Finance, Goals, Money Management, Saving

Rebuilding toward a Brighter Future with Emergency Savings

By: Consumer Financial Protection Bureau (CFPB)

This year, for many Americans who experienced financial challenges as a result of the coronavirus pandemic, preparedness means taking small steps toward rebuilding and resilience.

If you are ready to think about your bigger financial picture for the first time in months, what’s the first step?

Consider – or start – your emergency saving fund. As you build it over time, it will help cover unexpected expenses that may come, whether that be a natural disaster, unexpected illness, car trouble, or other financial downfalls. It can become an important means for avoiding unwanted debt and help you more quickly realize your dreams. In short, it can become a strong foundation for your financial future.

There are different strategies to get your savings started. These strategies cover a range of situations, including if you have a limited ability to save or if your pay tends to fluctuate. It may be that you could use all of these strategies, but if you have a limited ability to save, managing your cash flow or putting away a portion of your tax refund are the easiest ways to get started.

Strategy #1: Create a savings habit

Building savings of any size is easier when you’re able to consistently put money away. It’s one of the fastest ways to see it grow. If you’re not in a regular practice of saving, there are a few key principles to creating and sticking to a savings habit:

  • Set a goal. Having a specific goal for your savings can help you stay motivated. Establishing your emergency fund may be that achievable goal that helps you stay on track, especially when you’re initially getting started. Use our savings planning tool to calculate how long it’ll take you to reach your goal, based on how much and how often you’re able to put money away.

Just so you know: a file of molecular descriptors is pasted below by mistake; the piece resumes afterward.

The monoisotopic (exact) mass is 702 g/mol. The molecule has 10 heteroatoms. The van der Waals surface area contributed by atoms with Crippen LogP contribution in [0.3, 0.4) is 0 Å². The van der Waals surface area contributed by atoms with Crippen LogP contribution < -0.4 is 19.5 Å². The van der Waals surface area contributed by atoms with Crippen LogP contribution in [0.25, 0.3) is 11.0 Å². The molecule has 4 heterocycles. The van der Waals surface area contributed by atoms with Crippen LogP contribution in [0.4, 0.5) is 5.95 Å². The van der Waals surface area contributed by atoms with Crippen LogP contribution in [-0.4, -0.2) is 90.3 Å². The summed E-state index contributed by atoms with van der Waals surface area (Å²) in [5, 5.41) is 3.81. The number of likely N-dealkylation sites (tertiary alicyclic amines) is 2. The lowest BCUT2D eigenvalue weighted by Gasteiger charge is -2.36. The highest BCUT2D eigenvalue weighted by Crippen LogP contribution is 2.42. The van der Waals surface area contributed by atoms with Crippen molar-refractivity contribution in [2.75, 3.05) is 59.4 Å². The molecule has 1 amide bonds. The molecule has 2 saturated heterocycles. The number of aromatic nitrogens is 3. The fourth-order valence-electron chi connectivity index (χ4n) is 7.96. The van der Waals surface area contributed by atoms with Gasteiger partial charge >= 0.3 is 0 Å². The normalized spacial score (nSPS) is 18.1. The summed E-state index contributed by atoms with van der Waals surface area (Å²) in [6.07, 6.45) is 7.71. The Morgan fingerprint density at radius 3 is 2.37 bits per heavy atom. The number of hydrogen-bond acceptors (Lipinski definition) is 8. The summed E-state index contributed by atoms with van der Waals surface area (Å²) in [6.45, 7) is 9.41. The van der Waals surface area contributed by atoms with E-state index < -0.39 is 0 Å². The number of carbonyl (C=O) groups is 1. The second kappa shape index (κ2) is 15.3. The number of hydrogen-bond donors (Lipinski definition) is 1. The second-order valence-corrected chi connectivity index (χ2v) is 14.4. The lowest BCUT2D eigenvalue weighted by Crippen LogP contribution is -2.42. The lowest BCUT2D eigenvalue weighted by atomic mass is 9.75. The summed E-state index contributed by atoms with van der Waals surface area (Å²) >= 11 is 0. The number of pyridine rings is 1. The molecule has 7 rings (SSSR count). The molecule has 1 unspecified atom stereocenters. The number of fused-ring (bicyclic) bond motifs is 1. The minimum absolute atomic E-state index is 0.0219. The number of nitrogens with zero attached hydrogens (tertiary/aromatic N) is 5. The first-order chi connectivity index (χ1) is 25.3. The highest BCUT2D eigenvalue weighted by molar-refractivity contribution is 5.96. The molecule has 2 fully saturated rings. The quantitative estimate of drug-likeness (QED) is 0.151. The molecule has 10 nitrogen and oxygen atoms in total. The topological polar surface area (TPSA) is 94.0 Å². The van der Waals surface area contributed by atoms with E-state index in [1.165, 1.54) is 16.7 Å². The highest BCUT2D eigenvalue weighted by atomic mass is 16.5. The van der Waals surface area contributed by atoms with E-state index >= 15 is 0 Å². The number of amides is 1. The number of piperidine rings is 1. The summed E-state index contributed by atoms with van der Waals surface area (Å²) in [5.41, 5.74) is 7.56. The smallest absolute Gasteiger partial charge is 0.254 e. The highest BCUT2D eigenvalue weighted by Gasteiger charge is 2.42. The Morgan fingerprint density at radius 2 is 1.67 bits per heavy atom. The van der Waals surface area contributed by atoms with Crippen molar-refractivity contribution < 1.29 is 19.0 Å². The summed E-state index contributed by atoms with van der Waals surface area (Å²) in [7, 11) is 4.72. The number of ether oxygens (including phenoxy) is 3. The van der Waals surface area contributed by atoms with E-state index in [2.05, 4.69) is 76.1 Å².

• Create a system for making consistent contributions. There are a number of different ways to save, and as you’ll read below, setting up automatic recurring transfers is often one of the easiest. It may also be that you put a specific amount of cash aside each day, week, or payday period. Aim to make it a specific amount, and if you can occasionally afford to do more, you’ll watch your savings grow even faster.
  • Regularly monitor your progress. Find a way to regularly check your savings. Whether it’s an automatic notification of your account balance or writing down a running total of your contributions, finding a way to watch your progress can offer gratification and encouragement to keep going.
  • Celebrate your successes. If you’re sticking with your savings habit, don’t miss the opportunity to recognize what you’ve accomplished. Find a few ways that you can treat yourself, and if you’ve reached your goal, set your next one.

Who is this helpful for: Anyone, but particularly those with consistent income. If you know you have a regular paycheck or money consistently coming in, you can create a habit to put some of that money towards an emergency savings fund.

Strategy #2: Manage your cash flow

Your cash flow is essentially the timing of when your money is coming in (your income) and going out (your expenses and spending). If the timing is off, you can find yourself running short at the end of the week or month, but if you’re actively tracking it, you’ll start to see opportunities to adjust your spending and savings.

For example, you may be able to work with your creditors (like your landlord, utility companies, or credit card companies) to adjust the due dates for your bills, or you can use the weeks when you have more money available to move a little extra into savings.

Who is this helpful for: Anyone. This is one important first step in managing your money, regardless of whether you’re living paycheck to paycheck or have a tendency to spend more than your budget allows.

Strategy #3: Take advantage of one-time opportunities to save

There may also be certain times during the year when you get an influx of money. For many Americans, a tax refund can be one of the largest checks they receive all year. There may be other times of the year, like a holiday or birthday, that you receive a cash gift.

While it’s tempting to spend it, saving all or a portion of that money could help you quickly set up your emergency fund.

Who is this helpful for: Anyone but particularly those with irregular income. If you receive a large check from a tax refund or for some other reason, it’s always good to consider putting all or a portion of it away into savings.

Strategy #4: Make your saving automatic